Conservation conflicts are increasing and need to be managed to minimise negative impacts on biodiversity, human livelihoods, and human well-being. Here, we explore strategies and case studies that highlight the long-term, dynamic nature of conflicts and the challenges to their management. Conflict management requires parties to recognise problems as shared ones, and engage with clear goals, a transparent evidence base, and an awareness of trade-offs. We hypothesise that conservation outcomes will be less durable when conservationists assert their interests to the detriment of others. Effective conflict management and long-term conservation benefit will be enhanced by better integration of the underpinning social context with the material impacts and evaluation of the efficacy of alternative conflict management approaches.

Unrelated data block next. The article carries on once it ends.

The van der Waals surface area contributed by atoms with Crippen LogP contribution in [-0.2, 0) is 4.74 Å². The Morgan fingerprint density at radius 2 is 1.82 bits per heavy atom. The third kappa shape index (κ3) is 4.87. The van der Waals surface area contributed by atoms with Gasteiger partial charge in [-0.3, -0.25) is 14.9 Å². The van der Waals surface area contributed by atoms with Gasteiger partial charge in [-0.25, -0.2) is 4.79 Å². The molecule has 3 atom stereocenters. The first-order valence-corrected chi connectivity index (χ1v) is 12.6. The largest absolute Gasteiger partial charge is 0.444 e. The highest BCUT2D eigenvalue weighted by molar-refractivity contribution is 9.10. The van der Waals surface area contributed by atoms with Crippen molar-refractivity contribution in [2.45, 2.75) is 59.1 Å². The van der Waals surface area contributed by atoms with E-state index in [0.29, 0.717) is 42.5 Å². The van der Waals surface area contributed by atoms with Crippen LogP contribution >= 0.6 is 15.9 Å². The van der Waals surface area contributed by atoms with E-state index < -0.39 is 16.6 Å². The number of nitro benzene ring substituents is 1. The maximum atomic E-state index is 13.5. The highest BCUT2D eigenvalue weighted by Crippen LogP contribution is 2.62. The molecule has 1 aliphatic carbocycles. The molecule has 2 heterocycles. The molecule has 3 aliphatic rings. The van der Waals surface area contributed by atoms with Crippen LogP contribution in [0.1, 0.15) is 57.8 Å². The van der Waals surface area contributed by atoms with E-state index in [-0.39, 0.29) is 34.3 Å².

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We are very grateful to Phil Hulme and Mike Manfredo for their constructive comments. This paper grew out of discussions at the Conference on Conservation Conflicts in Aberdeen, 2011 and a workshop at the Society for Conservation Biology conference in Auckland in 2011. We are grateful to all those involved in debating these issues. The project was supported by funding from a Scottish Research Development Grant to the Aberdeen Centre for Environmental Sustainability, Aberdeen University's Principal Fund, the EU FP7 HUNTing for sustainability project and the British Ecological Society.
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